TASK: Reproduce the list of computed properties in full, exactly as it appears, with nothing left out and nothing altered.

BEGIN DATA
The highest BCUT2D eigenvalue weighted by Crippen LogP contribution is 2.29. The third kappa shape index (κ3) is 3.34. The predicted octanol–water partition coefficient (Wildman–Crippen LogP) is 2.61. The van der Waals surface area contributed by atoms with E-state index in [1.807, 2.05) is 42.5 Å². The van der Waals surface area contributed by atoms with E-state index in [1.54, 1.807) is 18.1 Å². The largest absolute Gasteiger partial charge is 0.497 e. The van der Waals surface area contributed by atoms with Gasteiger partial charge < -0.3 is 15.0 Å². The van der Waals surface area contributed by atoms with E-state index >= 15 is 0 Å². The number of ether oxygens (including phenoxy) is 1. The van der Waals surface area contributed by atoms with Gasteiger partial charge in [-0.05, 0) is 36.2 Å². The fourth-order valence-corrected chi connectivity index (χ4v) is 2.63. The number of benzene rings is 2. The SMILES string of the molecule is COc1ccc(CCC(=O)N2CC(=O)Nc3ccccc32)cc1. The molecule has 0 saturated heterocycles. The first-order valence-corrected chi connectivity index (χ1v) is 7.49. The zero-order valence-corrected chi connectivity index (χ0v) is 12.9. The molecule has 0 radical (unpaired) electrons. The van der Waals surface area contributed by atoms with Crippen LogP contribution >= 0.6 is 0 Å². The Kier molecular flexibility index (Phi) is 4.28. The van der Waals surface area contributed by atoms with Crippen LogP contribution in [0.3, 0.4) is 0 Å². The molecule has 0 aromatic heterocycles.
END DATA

The highest BCUT2D eigenvalue weighted by Crippen LogP contribution is 2.29. The third kappa shape index (κ3) is 3.34. The predicted octanol–water partition coefficient (Wildman–Crippen LogP) is 2.61. The van der Waals surface area contributed by atoms with E-state index in [1.807, 2.05) is 42.5 Å². The van der Waals surface area contributed by atoms with E-state index in [1.54, 1.807) is 18.1 Å². The largest absolute Gasteiger partial charge is 0.497 e. The van der Waals surface area contributed by atoms with Gasteiger partial charge < -0.3 is 15.0 Å². The van der Waals surface area contributed by atoms with E-state index >= 15 is 0 Å². The number of ether oxygens (including phenoxy) is 1. The van der Waals surface area contributed by atoms with Gasteiger partial charge in [-0.05, 0) is 36.2 Å². The fourth-order valence-corrected chi connectivity index (χ4v) is 2.63. The number of benzene rings is 2. The SMILES string of the molecule is COc1ccc(CCC(=O)N2CC(=O)Nc3ccccc32)cc1. The molecule has 0 saturated heterocycles. The first-order valence-corrected chi connectivity index (χ1v) is 7.49. The zero-order valence-corrected chi connectivity index (χ0v) is 12.9. The molecule has 0 radical (unpaired) electrons. The van der Waals surface area contributed by atoms with Crippen LogP contribution >= 0.6 is 0 Å². The Kier molecular flexibility index (Phi) is 4.28. The van der Waals surface area contributed by atoms with Crippen LogP contribution in [0.3, 0.4) is 0 Å². The molecule has 0 aromatic heterocycles.